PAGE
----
Hallux Valgus

A recent review estimated the global prevalence of hallux valgus up to 23% in 18- to 65-year-old population and 35% in above the age of 65.

Pathogenesis

The pathogenesis of hallux valgus is complex. It is generally believed that an imbalance of the extrinsic and intrinsic muscles and the ligaments is involved. Even in a physiologically normal foot, the extensor and flexor tendons are slightly off-centre to lateral. This is compensated by other muscles and ligaments in the foot; however, the overall forces remain balanced. This equilibrium is sensitive to internal and external influences (familial predisposition, the wearing of narrow, high-heeled, and pointed shoes). There is also some correlation between hypermobility of the first ray and hallux valgus.

The role of pes planus is complex. It is unlikely that it is an important initiating factor in hallux valgus but in the presence of pes planus the progression of hallux valgus is more rapid, particularly in patients with rheumatoid arthritis, collagen deficiency or a neuromuscular disorder. The presence of pes planus does not reduce the rate of success of hallux valgus surgery, however can predispose to the risk of recurrence.

Mann, Rudicel and Graves have shown that the patients present with restriction in wearing their shoes in 80%, pain over the medial eminence in 70%, cosmetic concerns in 60% and pain underneath the second metatarsal head in 40%. Pain may also be felt in the distribution of the dorsal cutaneous nerve, due to pressure. As the deformity progresses patients may develop transfer metatarsalgia, and lesser toe deformities. There may also be an associated degenerative change in the 1st MTP joint.

Treatment

Conservative Treatment

Always the first line of treatment. Usual modalities include accommodative footwear, soft leather shoes with extra width and depth of the toe box, which can alleviate the symptoms in many patients. A trial of orthoses is often discussed but there is little evidence to substantiate their use.

 

A support for the medial longitudinal arch has been shown to relieve symptoms for approximately in the short term (six months or so). Pain in the lesser toes can be alleviated with pads and toe sleeves in flexible deformities.

Surgical Treatment

Surgery for hallux valgus correction is indicated in cases of failure of conservative treatment with progressive deformity, worsening pain, impaired function and development of secondary deformities in lesser toes. If transfer lesions are present, it may be necessary to wear cushioned shoes or even insoles following surgery as well.

The principal contraindication to surgery is arterial occlusive disease.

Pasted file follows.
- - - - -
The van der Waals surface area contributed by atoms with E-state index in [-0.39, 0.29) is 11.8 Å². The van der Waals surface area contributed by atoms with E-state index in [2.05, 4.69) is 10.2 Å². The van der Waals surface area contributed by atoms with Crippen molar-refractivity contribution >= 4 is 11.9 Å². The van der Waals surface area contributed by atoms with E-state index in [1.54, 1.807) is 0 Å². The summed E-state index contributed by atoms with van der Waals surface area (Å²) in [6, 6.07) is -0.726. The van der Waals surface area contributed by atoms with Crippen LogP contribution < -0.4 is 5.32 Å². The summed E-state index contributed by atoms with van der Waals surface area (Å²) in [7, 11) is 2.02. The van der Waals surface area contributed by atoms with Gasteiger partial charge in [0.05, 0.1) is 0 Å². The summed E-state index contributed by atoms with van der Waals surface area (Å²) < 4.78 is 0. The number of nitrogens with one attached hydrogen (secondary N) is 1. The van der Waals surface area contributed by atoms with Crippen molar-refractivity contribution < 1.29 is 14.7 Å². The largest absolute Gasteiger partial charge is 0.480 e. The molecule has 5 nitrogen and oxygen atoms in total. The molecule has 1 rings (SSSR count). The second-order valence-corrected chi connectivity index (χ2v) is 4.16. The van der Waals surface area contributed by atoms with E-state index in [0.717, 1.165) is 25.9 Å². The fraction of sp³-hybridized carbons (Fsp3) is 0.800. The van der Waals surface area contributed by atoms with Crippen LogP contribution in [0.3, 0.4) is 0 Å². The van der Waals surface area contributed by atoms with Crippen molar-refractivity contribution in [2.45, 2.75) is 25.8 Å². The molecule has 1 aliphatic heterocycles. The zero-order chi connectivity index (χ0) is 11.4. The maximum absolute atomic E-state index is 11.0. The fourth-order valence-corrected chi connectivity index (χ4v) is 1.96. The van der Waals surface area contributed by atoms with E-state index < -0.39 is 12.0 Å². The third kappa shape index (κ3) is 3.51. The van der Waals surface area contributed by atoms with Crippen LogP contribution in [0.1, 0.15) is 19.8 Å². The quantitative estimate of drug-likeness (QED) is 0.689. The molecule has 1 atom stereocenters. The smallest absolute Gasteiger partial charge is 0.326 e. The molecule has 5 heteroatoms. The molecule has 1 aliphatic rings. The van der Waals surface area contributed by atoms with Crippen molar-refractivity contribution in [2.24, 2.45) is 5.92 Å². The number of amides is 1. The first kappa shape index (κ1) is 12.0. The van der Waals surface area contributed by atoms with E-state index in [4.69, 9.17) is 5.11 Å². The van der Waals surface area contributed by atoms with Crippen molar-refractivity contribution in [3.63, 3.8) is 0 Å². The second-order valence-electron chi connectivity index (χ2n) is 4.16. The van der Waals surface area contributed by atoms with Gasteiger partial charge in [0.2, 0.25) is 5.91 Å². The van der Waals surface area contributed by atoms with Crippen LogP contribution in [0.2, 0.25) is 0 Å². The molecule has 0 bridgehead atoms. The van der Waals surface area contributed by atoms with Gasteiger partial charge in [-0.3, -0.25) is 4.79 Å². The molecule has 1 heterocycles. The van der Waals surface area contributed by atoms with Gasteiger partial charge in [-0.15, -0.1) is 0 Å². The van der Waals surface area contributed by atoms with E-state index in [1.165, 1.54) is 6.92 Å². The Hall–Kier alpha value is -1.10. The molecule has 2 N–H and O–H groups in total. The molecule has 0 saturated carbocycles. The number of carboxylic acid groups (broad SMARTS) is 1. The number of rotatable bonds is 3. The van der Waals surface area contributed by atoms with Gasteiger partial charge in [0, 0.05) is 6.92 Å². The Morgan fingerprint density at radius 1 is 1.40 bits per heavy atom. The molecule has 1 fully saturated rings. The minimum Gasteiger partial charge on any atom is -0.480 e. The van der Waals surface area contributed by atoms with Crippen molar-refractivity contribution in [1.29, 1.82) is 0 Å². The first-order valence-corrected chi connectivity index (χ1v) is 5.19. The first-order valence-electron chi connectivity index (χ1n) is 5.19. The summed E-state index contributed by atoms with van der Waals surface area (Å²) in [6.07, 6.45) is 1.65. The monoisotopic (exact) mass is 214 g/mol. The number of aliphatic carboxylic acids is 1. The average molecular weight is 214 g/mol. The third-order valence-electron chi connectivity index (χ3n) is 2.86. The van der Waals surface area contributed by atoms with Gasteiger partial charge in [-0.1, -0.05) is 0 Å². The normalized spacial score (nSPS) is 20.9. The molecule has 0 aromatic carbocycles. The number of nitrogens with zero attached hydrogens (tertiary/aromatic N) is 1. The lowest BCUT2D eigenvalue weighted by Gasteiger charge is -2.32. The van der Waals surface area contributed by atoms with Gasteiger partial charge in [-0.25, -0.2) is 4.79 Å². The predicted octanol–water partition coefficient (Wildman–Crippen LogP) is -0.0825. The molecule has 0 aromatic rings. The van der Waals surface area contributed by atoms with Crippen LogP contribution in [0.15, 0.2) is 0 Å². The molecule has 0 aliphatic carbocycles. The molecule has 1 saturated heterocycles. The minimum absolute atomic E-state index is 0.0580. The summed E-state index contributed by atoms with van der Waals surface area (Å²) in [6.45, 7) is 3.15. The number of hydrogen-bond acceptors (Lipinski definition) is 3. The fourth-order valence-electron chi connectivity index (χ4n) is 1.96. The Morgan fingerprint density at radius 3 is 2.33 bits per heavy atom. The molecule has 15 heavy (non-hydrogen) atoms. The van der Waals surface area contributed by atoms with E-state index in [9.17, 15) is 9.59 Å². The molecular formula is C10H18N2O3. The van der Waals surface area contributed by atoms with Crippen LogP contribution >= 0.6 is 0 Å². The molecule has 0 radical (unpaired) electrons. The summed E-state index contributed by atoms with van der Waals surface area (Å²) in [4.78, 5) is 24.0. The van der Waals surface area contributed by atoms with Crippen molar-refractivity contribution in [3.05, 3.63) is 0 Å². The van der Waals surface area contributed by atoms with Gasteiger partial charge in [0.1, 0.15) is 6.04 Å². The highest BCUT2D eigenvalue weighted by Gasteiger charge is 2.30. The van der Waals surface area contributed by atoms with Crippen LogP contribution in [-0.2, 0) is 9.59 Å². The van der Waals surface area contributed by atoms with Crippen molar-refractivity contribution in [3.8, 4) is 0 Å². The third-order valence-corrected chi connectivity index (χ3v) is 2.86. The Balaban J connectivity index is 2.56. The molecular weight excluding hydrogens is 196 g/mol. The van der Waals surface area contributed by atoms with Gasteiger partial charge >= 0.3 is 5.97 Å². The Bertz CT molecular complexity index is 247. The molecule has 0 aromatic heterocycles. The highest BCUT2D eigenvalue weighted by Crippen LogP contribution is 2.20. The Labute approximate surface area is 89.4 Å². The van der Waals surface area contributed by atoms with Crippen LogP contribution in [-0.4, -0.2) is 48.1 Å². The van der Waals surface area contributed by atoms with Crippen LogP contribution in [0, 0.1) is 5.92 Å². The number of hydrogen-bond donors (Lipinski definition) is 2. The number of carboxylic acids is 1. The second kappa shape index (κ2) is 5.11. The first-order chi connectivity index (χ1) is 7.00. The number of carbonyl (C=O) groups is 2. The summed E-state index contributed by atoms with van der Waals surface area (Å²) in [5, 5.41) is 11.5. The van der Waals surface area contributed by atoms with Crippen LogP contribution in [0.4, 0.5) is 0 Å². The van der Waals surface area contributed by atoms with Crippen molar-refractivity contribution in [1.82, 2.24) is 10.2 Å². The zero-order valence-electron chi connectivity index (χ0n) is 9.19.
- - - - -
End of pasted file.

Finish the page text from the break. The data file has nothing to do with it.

Over 150 different operations have been described for the treatment of hallux valgus. The actual choice of procedure depends on the surgeon's expertise and experience.

There have been a few randomised trials performed comparing different surgical procedures; however no robust recommendations could be concluded from these studies due to generally poor methodology and smaller number of patients. In actual fact these various techniques can hardly be randomized without taking account of the exact deformity in individual patients.

Analysis of the large number of retrospective studies with follow-up for up to 5 years shows that overall, 85% of patients are satisfied and have a good clinical result. Ten percent are less satisfied and show a less beneficial outcome, and in 5% the results of surgery are poor.

 

Among the complications the foremost is recurrence, which can be a result of inadequate surgical correction. The quality of wound healing cannot be precisely predicted, and the rate of wound problems is generally reported as 2% to 4%.

Soft Tissue Release

Adductor hallucis and lateral joint capsule are released allowing the sesamoids to be reduced underneath the first metatarsal head. The lateral collateral ligament is usually left intact as its release predisposes to hallux varus.

A distal soft-tissue procedure is an important part of the armamentarium of the correction of hallux valgus, but it is not the complete answer. Simple bunionectomy and capsular plication is ineffective with some studies reporting up to 41% dissatisfaction rate.

Mann and Coughlin found that a distal soft-tissue procedure in isolation reduced the HVA by 14.8° and the IMA by 5.2°, but there was an incidence of hallux varus of 11%.

A distal soft-tissue procedure showed significantly worse results in the presence of a pre-operative IMA > 15°.